Plantains look like large bananas, but are eaten cooked. When the skin is green, the fruit inside is not sweet at all, and is cooked more like a potato, in stews, vegetable dishes, or fried. When the skin is black, the fruit is called "sweet plantain", but still needs to be cooked to enjoy. They're a good source of fiber, vitamins A, C, and B-6, and the minerals magnesium and potassium. Try this recipe for Fried Plantains.

Fruit

The tropical climate is perfect for growing abundant mangos, papayas, pineapple, passionfruit, guava, bananas, and more. If you have only had mangos and papayas stateside, you will be blown away by the intense flavors and fiberless textures of just-picked tree-ripened fruits. The glorious sunny fruits of the tropics are packed with Vitamin C and fiber.

Unlike most fruits, papaya and pineapple offer unique proteolytic enzymes, which work to break down proteins into separate amino acids. That makes them good for tenderizing meats, as well as for helping to digest protein foods. Try this recipe for Caribbean Fruity Salsa, made with papaya, pineapple, and mango.

Scotch Bonnets

three scotch bonnet peppers
Credit: Meredith

The Scotch bonnet is the most popular variety of hot pepper in the Caribbean, and it has a fruity, sweet flavor that is perfectly suited to the dishes of the tropics. If you can find them, be sure to wear gloves when handling the innocent-looking orange or red "bonnet" shaped peppers. Like all hot peppers, Scotch bonnets are very low in calories, and high in Vitamin C and antioxidants. Try this recipe for Scotch Bonnet Hot Sauce.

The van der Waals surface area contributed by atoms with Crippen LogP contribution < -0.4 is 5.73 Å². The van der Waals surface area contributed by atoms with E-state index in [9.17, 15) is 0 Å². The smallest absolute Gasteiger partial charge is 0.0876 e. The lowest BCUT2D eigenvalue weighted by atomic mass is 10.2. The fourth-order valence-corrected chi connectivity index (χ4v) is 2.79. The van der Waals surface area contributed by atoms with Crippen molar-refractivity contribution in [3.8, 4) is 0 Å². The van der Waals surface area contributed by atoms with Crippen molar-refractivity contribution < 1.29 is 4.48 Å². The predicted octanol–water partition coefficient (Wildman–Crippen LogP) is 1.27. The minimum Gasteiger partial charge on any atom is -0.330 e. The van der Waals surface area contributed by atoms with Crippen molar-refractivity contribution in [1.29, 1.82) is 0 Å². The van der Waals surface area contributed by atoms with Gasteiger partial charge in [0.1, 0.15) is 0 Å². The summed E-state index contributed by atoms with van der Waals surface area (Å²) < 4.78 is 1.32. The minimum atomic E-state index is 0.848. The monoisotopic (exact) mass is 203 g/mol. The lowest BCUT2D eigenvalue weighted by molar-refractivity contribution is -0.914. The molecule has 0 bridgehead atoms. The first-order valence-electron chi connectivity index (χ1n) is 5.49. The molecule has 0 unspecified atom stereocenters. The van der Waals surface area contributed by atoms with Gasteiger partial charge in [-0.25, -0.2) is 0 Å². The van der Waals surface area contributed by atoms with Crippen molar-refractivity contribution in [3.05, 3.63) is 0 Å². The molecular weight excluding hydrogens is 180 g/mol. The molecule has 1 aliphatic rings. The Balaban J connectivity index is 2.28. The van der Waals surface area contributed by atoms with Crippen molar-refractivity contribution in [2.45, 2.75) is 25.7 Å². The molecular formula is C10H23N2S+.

Bell Peppers

dish of homemade Jamaican Cabbage with bell peppers, scallions, and carrots
Credit: umaarojan

Sweet red and green bell peppers are added to many dishes, and are often served stuffed and grilled, as well. In Jamaica, the "holy trinity" or green peppers, celery, and scallions is the mix of aromatics that is often sautéed at the start of a savory dish like a stew, or rice and peas. This recipe for Jamaican Cabbage includes bell peppers and Scotch bonnet peppers.

Greens

Several varieties of deep green leafy vegetables are are cooked in the Islands, notably amaranth, taro leaf, collards, kale, and spinach. The dish called callaloo is made across the Caribbean, with regional variations, but is always a well-stewed pot of spicy greens.

Scallions and Garlic

The bright, mild flavor of scallions is essential to the foods of the Islands. They are usually sautéed with other aromatics and spices, rather than added raw. Garlic is an indispensable part of marinades and savory dishes as well.

Spices

jerk chicken wings
Credit: Cynthia Brown

Many of the distinctive spice blends of the Caribbean are available, from jerk rubs to all-purpose Caribbean seasonings. Combinations of cayenne or Scotch bonnet peppers, garlic, onion, ginger, allspice, cinnamon, and thyme give you a convenient flavor boost, or you can make your own blend. The Jerk Chicken Wings (pictured above) bring the heat with habanero peppers. You might also like this 5-star recipe for Lisa's Jerk Chicken, which includes Scotch bonnet peppers.